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Vigilante Injustice

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The Monarch: He threw me in jail. Literally. Threw me right into the yard at the state prison. Then he shouts up to the warden, "Looks like this one won't be causing any more trouble!" And he flies off with a gay little salute.
Dr. Mrs. The Monarch: Oh my god.
The Monarch: Apparently nobody ever told him what due process was.

This trope is designed to question the nobility of vigilantism and questions if a vigilante is actually in the right to dispense justice without due process. As most of these vigilantes are untrained and undisciplined civilians who believe they know better than the justice system, often escalating crimes and doing more harm than good.

Vigilantism always comes with the question "who will enforce the law onto those who enforce the law?" Vigilantes are abetted by the audience because they have the benefit of knowing who's the real villain or who is the lesser of two evils, when in reality, vigilantes who use coercive force to harass and intimidate suspects are no better than the criminals they arrest or otherwise punish because it hardly negates the evils they commit in the name of justice note .

The most common consequence of vigilantism involves the unlawful execution of an innocent person, whose execution was either racially motivated, killed as collateral damage, or the crime was deemed so severe by vigilantes that it warranted the death penalty note . Causing a Miscarriage of Justice and an impactful lesson on why police officers require training and are both legally and morally obligated to have an unbiased approach to their investigations. It also creates the darkest setting for a Prejudice Aesop as the target of a vigilante is often a victim of a hate crime.

A vigilante doesn't always have to be a civilian who fights crimes without legal sanctions, it's people who are fighting any kind of injustice (ranging from actual crimes to minor indiscretions). For example, the acts of a social justice warrior can be classed as vigilante injustice when they dox suspects and enable extrajudicial punishment or retribution.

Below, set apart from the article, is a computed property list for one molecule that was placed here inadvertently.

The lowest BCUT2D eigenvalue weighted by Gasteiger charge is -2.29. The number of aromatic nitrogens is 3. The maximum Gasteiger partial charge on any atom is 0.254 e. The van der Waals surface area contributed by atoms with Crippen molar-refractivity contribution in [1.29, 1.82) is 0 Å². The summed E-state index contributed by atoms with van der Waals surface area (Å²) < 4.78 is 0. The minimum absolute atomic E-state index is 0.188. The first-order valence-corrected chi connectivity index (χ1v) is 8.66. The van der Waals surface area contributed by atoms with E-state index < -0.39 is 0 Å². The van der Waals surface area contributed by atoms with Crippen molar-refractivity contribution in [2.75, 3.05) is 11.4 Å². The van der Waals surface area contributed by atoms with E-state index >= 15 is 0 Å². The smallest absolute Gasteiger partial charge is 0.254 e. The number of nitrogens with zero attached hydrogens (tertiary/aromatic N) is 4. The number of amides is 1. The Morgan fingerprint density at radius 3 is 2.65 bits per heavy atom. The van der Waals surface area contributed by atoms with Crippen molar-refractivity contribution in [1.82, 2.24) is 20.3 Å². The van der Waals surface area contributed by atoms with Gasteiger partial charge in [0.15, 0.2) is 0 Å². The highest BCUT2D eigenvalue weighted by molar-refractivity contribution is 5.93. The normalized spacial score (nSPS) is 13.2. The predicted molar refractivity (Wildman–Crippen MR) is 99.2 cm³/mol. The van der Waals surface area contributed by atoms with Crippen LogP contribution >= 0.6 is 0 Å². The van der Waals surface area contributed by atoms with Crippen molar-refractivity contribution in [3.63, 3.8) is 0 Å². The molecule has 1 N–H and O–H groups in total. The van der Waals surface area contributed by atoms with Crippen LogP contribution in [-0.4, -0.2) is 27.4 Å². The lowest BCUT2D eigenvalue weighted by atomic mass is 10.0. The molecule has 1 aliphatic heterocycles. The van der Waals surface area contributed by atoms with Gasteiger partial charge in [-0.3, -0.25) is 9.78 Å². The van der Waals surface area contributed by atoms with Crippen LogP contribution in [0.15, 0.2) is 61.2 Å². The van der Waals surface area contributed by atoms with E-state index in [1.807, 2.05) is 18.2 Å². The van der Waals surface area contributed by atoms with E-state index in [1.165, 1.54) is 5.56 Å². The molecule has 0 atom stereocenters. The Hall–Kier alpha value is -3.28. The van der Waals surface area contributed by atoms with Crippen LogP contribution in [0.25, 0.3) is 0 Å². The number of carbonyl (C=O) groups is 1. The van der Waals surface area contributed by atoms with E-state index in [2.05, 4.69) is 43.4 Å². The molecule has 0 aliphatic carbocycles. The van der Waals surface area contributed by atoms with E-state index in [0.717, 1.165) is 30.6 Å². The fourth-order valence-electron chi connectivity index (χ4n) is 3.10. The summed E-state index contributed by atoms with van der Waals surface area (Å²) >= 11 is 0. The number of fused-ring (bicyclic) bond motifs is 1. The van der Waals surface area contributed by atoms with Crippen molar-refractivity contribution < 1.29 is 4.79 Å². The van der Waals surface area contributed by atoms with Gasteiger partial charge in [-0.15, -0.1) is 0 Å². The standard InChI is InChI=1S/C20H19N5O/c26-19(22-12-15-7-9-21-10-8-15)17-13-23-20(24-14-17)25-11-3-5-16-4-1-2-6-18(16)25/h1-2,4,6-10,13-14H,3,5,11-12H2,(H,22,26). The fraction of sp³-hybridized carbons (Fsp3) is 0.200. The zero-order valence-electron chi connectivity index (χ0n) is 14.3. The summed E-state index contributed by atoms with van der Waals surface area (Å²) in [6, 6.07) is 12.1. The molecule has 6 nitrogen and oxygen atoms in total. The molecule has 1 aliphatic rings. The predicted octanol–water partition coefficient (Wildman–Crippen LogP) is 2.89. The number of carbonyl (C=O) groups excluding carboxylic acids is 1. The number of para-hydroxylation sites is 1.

In the superhero genre, the Super Registration Act is either a compromise or a punishment for when super-powered vigilantes escalate a problem rather than fix it. This trope is often accompanied by the Asshole Victim and Who Murdered the Asshole as it makes the audience question whether or not the victim deserves such a harsh punishment.

It can also go with Revenge Is Not Justice and Freudian Excuse Is No Excuse because a character can call out the vigilante for having these excuses for murdering people. See also Impersonating an Officer when a character tries to pass themselves off as actual law enforcement.

Compare Cops Need the Vigilante, where vigilantes are seen as a better alternative to cops. If the vigilante justifies the collateral damage as necessary, it may cross over with Rationalizing the Overkill. Not to be confused with Obstructive Vigilantism where the vigilante misleads the cops in order to take the law into their own hands.

No Real Life Examples, Please! As this trope has a long, long history with lynching, witch hunts, hate crimes, and racial inequality. To avoid a Flame War, entries must be in-universe only.

Examples

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    Anime & Manga 
  • The Villain Protagonist of Death Note, Light Yagami, gets ahold of the titular artifact and decides to use it to kill criminals. While initially he targets genuine scumbags, he starts getting Drunk with Power and killing a lot more people, building himself up as the "God of the new world" and soon trying to Take Over the World and kill anyone who doesn't fit his extremely high standards. The entire world is soon in fear of his power, and the story makes a point to show how cruel Light has become, and how his vigilantism has negatively impacted society as a whole.
  • Moriarty the Patriot
    • The series is a Perspective Flip adaptation of Sherlock Holmes which portrays a Well-Intentioned Extremist version of Professor Moriarty. Moriarty knows the murder he's committing of monstrous nobles in hopes of bringing equality to the British Empire is wrong and openly says it's not justice but still seems to view it as a necessity he's committed to for too long to abandon. The series actually has him survive The Final Problem arc in which he dies in the original canon so he is forced to find a proper way to atone for everything he's done and find a new way to commit to justice.
    • Billy's choice to hand McGinty over to the law instead of killing him himself extrajudicially is portrayed as not truly taking harmful revenge and instead as the proper course of action.
  • My Hero Academia:
    • After his brother Tensei was crippled by the "Hero Killer" Stain, Iida takes matters into his own hands and resolves to strike down Stain even if it means going outside of the law forbidding the use of Quirks to subdue villains without a license. But Stain himself calls out Iida for this, pointing out that Iida is so fixated on the idea of revenge against him that he completely ignored the injured and helpless hero Stain was busy attacking. In addition, Iida's actions forced Midoriya and Todoroki to come to his aid to save his life, making them break the law and nearly getting all three of them expelled from U.A. for engaging in vigilantism.